The Business Journal’s issue of Aug. 16 featured a front-page article about Beverly Hills’ limits on medical office space (“What’s Up, Doc? Rents, as Beverly Hills clamps down on med space”) as well as a Comment column on the topic (“Beverly Hills’ Bad Medicine”).

Since I am the former city manager of Beverly Hills and the person who started the discussion on the medical office issue, I have the obligation to explain it. The issue has nothing to do with an aversion to medical uses. It has everything to do with the long-term economic health of Beverly Hills.

Cities today, with severe limitations on their taxing authority, must look at land use from a perspective of establishing a sustainable economy with as much diversity as feasible. It’s a mistake to put all your economic eggs in one basket. The issue is not only about revenues for the cities, it is about jobs and quality of life for our residents. I think these concerns outweigh the profit motive of the real estate owners – who can rent their buildings in Beverly Hills for a handsome price even for nonmedical uses.

Some of the key issues regarding medical uses are:

• Medical uses generate very high traffic and parking demands.

Most medical buildings are older and do not meet parking demands, putting the burden on the streets, other businesses and public parking. In addition, these buildings tend to charge very high parking rates, pushing most of the employees and patients into parking intended for retail shops and restaurants. It also causes severe problems in residential neighborhoods adjacent to medical buildings as patients and employees use the streets for cheaper parking.

• These patients do not generate as much spinoff business as is suggested.

Most, but certainly not all, patients see their doctor when ill or having a medical procedure. After plastic surgery, patients usually have bandages and bruises. These medical patients tend to not go shopping or to restaurants because of their illness, procedure or appearance after their medical visits. Patients with any extensive surgery are not allowed to stay in hotels because hotels do not meet state standards for medical recovery. As a result, medical uses create large impacts and little revenue to offset those impacts.

• Many of the employees at medical offices are often not that highly paid and even many doctors make less today than what people perceive.

Most of the employees are not shopping at Louis Vuitton, eating at Spago or staying in five-star hotels. The employees from much higher-paying industries, such as entertainment, do shop, eat in restaurants and stay in hotels.

• Because of an old tax structure, medical uses in Beverly Hills, unlike the city of Los Angeles, pay very little in taxes, either from business licenses or sales taxes.

• Medical uses typically can afford to pay more in rents; understandably, property owners tend to prefer to rent to medical to get those higher rents.

This pushes out other office uses and exhausts office space. Other users, such as talent agencies and entertainment-based businesses, can’t expand; this situation has forced a number of businesses out of Beverly Hills. These businesses do generate clients and employees who shop, eat out and stay in hotels, and they produce very large tax revenues.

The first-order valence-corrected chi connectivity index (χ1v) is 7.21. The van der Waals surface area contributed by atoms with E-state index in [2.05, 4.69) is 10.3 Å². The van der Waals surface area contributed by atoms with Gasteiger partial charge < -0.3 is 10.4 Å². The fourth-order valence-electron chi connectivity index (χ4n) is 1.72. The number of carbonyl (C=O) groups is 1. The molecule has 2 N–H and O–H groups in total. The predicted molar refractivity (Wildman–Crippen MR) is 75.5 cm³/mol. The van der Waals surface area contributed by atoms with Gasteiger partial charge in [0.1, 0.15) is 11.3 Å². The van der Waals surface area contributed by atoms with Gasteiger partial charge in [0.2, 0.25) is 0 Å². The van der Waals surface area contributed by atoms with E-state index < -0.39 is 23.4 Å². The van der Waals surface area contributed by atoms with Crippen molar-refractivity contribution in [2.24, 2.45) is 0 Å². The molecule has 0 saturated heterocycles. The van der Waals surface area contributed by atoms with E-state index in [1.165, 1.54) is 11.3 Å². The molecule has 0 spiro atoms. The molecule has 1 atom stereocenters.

It is the entertainment business and the “rich and famous” nature of Beverly Hills that is the draw for tourism, events and movie productions. Tourism, events, movies and clients of entertainment businesses are the major source of revenue for the city.

• Much of the medical office use is not for plastic surgeons, but, in fact, for regular medical practices and the growing demand for space of doctors associated with Cedars-Sinai Medical Center.

These are patients with normal and often serious medical problems, not cosmetic needs. They visit primarily to be treated and hopefully cured, not to recreate.

• The city is not opposed to medical uses and already has a disproportionate amount of medical space in regards to its population and small geographic area.

With the growth at Cedars-Sinai and the demand it creates for medical office space, the entire city inventory of office space over time could be consumed by medical demands. The time to address this concern is now, not after it is a major problem.

I think you would agree that Beverly Hills’ reputation and thus its revenue sources are not built on being the medical support center for Cedars-Sinai. There is almost endless opportunity in the city of Los Angeles for this medical space to locate. I would also note West Hollywood is struggling with this same issue as a result of medical demands from Cedars-Sinai.

A city’s primary responsibility is to the long-term welfare of its citizens, not real estate interests.

Rod Wood was the city manager of Beverly Hills from January 2004 until last January. He is also a past president of the City Managers Department of the League of California Cities and past president of the California Chapter of the International City Managers Association. He is president of RJ Wood Associates Inc., which provides executive and economic consulting to local governments.

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